GOOD MORNING: “Is there a doctor in the house?” A voice on stage at the Carousel of Hope Ball at the BevHilton took the mike from Kelsey Grammer as he started to duet with B.B. King. Well there were plenty of doctors in the house and Barbara (Mrs. Marvin) Davis noted, “My root canal doctor, my skin doctor, my gynecologist — even Dr. Phil.” They all rushed to the table where Jerry Buss had fainted. But it was Dr. Gary Gitnick of UCLA’s Medical Center, and cardiologist Dean Ornish who took charge, and followed Buss and paramedics to Cedars-Sinai Medical Center where Buss was treated, later released. The drama of the night reminded me of the drama in that same room Nov. 24, 1958 when the Friars were honoring Lucille Ball and Desi Arnaz. One by one, top performers of the day on the dais gave their all. One was Harry Einstein, known as “Parkyakarkus,” who wound a hilarious stand, sat down next to Milton Berle on the dais — and suddenly lurched forward. He was quickly taken backstage, and as I wrote the next day, “The scene could never be used in a film — no one would believe it! Actor John Bromfield was aided by a coupla newsmen (yours truly included) in assembling an electric line for the medics to use in a last ditch fight, waiters rushing towels from the men’s room, to be used in the gory emergency surgery; the ‘waiting room’ was the stage with the top names in showbiz hoping against hope for a happy ending.” It didn’t come: “Parky” died with the applause from his performance still in the room. Good news about Buss’s recovery Tuesday night was announced by a very generous –and valiant — host, Jay Leno. Doctors Gitnick and Ornish missed the rest of the show as they remained with Buss. They all missed an auction that Leno delayed — it included one-on one basketball games with the Lakers’ Shaquille O’Neal, Kobe Bryant and Rick Fox. Leno not only m.c’d but also brought along Steve Bridges who did a startling George W. Bush imitation “from the White House” as he’s often done on Leno’s “Tonight’ show. The evening also starred generous performances by Elton John and Sting who had members of the audience dancing in the (packed) BevHilton ballroom donated by Merv Griffin. The evening was produced by George Schlattter and created musically by David Foster who also brought along Josh Groban to sing the national anthem. The important thing about the star-studded night was that it raised “over $4.5 million” for the Children’s Diabetes Foundation.
ONE OF THE WARMEST MOMENTS of the night was when Sidney Poitier accepted the Brass Ring award (designed by sculptor Robert Graham) from Halle Berry. While the gracious Poitier was talking to the showbiz crowd, he allowed to me, “I’m not of a mind to do any more acting.” Allowing he has enjoyed a fabulous career, he smiled, “I owe it something — and that is to leave it alone. Writing and reading is what I want to do.” He also admits he is enjoying “a great sense of usefulness” as he takes on a new title as cultural ambassador to UNESCO from the Bahamas where he is already their ambassador to Japan — and where he’ll be heading next month. Poitier will later present his credentials to the Unesco Conference in Paris or in Switzerland . . . Add international info: Billy Friedkin, on hand at the Carousel Ball with wife Sherry Lansing, said he’s in consultations with Wagnerian experts in preparation to direct the 3½-hour opera “Tanheuser” in Berlin in 2004, with performances also in D.C. and for the L.A. Opera company. “I’m steeping myself in Wagner keeping the surgeon’s motto in mind — Do no harm.” His movie “The Hunted,” starring Tommy Lee Jones and Benicio Del Toro from Lake Shore/Par, bows Feb. 28 following the delay caused by Del Toro’s accident . . . David Caruso, who starred for Friedkin in “Jade” (1995), was complimented with Friedkin calling him “the best actor on television” . . . Ray Romano, among the top TV stars on hand, allowed to me he’ll probably go just one more season after the next. . . . Best news of the night was from Marvin Davis — who has dropped more than 100 pounds — he is now able to get around with only the help of a cane.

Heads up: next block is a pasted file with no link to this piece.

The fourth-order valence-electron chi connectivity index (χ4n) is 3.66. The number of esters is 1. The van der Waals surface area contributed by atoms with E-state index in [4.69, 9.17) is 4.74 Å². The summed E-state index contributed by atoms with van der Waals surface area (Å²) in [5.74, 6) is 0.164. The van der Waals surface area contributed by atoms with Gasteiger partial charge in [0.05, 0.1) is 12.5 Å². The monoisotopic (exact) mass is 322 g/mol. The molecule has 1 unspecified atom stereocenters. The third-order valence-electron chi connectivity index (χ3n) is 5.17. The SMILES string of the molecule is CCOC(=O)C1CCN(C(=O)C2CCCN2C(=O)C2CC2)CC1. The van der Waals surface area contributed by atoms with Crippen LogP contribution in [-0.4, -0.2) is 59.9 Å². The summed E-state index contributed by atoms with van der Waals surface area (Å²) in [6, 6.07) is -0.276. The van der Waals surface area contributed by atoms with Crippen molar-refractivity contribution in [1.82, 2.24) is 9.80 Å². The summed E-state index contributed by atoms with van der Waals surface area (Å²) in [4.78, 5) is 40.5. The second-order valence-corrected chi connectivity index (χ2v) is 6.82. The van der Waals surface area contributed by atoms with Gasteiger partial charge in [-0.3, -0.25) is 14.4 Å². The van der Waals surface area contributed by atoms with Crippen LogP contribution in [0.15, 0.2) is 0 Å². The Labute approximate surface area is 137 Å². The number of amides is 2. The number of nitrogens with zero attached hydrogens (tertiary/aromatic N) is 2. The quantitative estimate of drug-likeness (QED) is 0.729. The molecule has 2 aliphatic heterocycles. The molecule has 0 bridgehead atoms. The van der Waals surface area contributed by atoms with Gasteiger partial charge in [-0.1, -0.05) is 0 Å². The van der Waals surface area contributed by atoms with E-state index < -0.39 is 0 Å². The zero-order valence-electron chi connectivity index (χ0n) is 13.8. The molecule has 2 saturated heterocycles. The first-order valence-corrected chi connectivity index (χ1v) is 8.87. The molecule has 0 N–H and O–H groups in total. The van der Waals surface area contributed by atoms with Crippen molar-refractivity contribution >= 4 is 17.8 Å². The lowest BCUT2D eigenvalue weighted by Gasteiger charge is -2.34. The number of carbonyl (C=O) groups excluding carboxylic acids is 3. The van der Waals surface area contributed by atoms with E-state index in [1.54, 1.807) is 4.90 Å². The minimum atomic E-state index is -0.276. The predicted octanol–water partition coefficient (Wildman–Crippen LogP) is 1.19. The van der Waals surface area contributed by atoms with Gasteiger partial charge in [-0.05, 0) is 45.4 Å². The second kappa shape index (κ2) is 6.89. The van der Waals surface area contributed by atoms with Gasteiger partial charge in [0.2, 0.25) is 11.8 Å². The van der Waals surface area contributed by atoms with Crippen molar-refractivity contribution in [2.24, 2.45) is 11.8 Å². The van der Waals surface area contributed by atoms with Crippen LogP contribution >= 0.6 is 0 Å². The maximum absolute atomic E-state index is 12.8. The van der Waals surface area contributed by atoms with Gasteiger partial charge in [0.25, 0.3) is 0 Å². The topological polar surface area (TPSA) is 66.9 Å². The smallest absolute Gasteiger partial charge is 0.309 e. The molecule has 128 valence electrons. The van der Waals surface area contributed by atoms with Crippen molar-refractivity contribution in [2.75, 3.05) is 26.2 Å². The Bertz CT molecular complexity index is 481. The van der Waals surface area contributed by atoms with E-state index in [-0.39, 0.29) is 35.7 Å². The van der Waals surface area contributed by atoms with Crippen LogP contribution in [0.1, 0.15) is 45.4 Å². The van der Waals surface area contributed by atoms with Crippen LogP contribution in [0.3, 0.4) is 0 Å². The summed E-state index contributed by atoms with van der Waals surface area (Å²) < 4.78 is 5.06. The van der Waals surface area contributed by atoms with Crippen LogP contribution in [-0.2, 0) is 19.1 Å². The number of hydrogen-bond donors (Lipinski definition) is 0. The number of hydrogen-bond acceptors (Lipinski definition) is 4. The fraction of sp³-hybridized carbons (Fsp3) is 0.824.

THE FIRST MOTION PICTURE UNIT of the 18th Army Air Forces, created by WB, and activated July 27, 1942, celebrates its 60th anni Oct. 30 with a dinner in WB’s executive dining room and the following day with lunch at the Reagan Library. Ronnie was a member of the unit and I viewed some of the vintage footage including hilarious comments and performance by Ronnie assembled by member Dann Kahn to be shown at the celebration. Part of the original group taking part: Stanley Rubin, Arthur Gardner, Jules Levy and Arnold Laven, with opening remarks by Roger Mayer and closing remarks by Brad Ball with WWII hero Hal Kanter as guest speaker. Ten-shun! . . . Politix and showbiz: Marilyn O’Grady, GOP candidate for N.Y’s 4th Congressional District, in a vidcommercial, targets Barbra Stresisand who is supporting O’Grady’s Demo rival (and front-runner) Carolyn McCarthy. Although acknowledging some of O’Grady’s accusations “could justify legal recourse,” Barbra’s camp doesn’t want to give “this candidate” media attention.